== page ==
Astronomers once believed the sun revolved around the earth. In the 19th century, scientists thought the shape of a person’s skull could reveal their mental strengths or weaknesses. And in the 20th century, many scientists strongly opposed the idea that continents were drifting. All views have now been completely overturned.
So can we trust the scientific truths of today? Is it possible to identify scientific ideas and claims that endure forever and are not susceptible to future scientific revolutions? Some would say certainly not. But my new book Identify future-proof sciencecombines historical, philosophical, and sociological investigations to argue that this is often possible.
An exercise in humility
There is a philosophical attitude, sometimes referred to as intellectual humility, that involves questioning whether there are ultimate truths by looking at evidence from scientific revolutions and paradigm shifts (changes in belief and knowledge systems) throughout history.
At first glance, that seems very reasonable, maybe even rational. One might add that humility is a virtue. Who would dare say that some scientific claims that are endorsed today will still be supported by scientific communities 5,000 years from now?
Those who are skeptical of scientific claims often use a simple argument: Scientists have been certain in the past and ended up being wrong. The physicist Albert Michelson (of Michelson-Morley fame) wrote in 1903: “The more important fundamental laws and facts of science have all been discovered, and these are so firmly established that there is a possibility that new ones will ever supersede them Discoveries is extremely far away.”
This was just before physics was dramatically changed by the development of general relativity and quantum mechanics. There are many other quotes of this type that seem to demonstrate the overconfidence of even the best scientists.
Naomi Oreskes, historian and defender of science, wrote in her 2019 book Why trust science? that “the history of science shows that scientific truths are ephemeral” and “the contributions of science cannot be regarded as permanent”.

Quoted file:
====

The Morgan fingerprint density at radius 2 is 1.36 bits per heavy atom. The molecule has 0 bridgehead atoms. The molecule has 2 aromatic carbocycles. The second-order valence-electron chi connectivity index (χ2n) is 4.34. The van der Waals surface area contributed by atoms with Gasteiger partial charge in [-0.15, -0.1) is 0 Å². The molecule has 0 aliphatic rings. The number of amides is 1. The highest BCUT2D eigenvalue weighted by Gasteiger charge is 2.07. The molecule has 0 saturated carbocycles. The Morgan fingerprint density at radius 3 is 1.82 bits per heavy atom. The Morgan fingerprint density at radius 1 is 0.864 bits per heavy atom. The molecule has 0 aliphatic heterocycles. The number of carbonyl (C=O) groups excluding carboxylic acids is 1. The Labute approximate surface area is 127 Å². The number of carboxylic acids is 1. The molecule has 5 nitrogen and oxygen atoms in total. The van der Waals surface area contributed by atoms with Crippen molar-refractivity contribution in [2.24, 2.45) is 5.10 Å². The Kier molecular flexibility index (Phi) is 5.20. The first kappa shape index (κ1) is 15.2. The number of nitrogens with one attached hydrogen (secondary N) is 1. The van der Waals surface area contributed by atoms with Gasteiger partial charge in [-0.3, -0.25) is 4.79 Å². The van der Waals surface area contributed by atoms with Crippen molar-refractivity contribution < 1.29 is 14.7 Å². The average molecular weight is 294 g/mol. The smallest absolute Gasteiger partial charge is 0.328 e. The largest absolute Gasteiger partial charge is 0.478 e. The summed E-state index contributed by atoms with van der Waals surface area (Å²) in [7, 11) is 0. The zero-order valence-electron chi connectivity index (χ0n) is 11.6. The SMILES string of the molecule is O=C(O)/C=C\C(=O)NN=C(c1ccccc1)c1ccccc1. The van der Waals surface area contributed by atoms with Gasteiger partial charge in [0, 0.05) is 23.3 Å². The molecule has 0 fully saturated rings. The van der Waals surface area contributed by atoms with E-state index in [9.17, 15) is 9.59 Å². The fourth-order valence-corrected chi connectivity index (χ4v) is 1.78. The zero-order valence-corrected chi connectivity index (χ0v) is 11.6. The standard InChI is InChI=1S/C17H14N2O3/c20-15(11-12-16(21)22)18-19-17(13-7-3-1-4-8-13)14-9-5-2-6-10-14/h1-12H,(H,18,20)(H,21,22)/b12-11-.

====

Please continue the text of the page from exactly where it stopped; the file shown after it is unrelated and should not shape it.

Physics Nobel Laureate Steven Weinberg said: “There are truths out there to be discovered, truths which, once discovered, will form an enduring part of human knowledge.”
But Oreskes’ answer is clear: “Weinberg is a brilliant man… But this comment reflects either a shocking ignorance of the history of science or a shocking disregard for evidence gathered from another field.”
She means history.
Scientific Facts vs. Historical Truth
What then are “scientific facts”? In accordance with intellectual humility, “facts” exist only in a weak sense: they are fleeting and relative to the current paradigm. With paradigm shifts throughout history, “facts” have often been left behind and replaced with new ones.
People who are committed to intellectual humility don’t necessarily say that nothing lasts. They say we don’t know which claims (if any) are immune to future paradigm shifts. Nor are they saying that we shouldn’t trust science; Oreskes is absolutely clear.
But intellectual humility begins to seem absurd as soon as it is driven to its logical conclusion. It would mean we don’t really know that the sun is a star, that continents are drifting, that smoking causes cancer, or that the current global warming is real and man-made.
In all of these cases (and many more) the opinion of the scientific community has long since set the matter above reproach. It’s absurd to think that 50 years from now, after a scientific revolution, we could look back and say, “Smoking used to be thought to cause cancer.”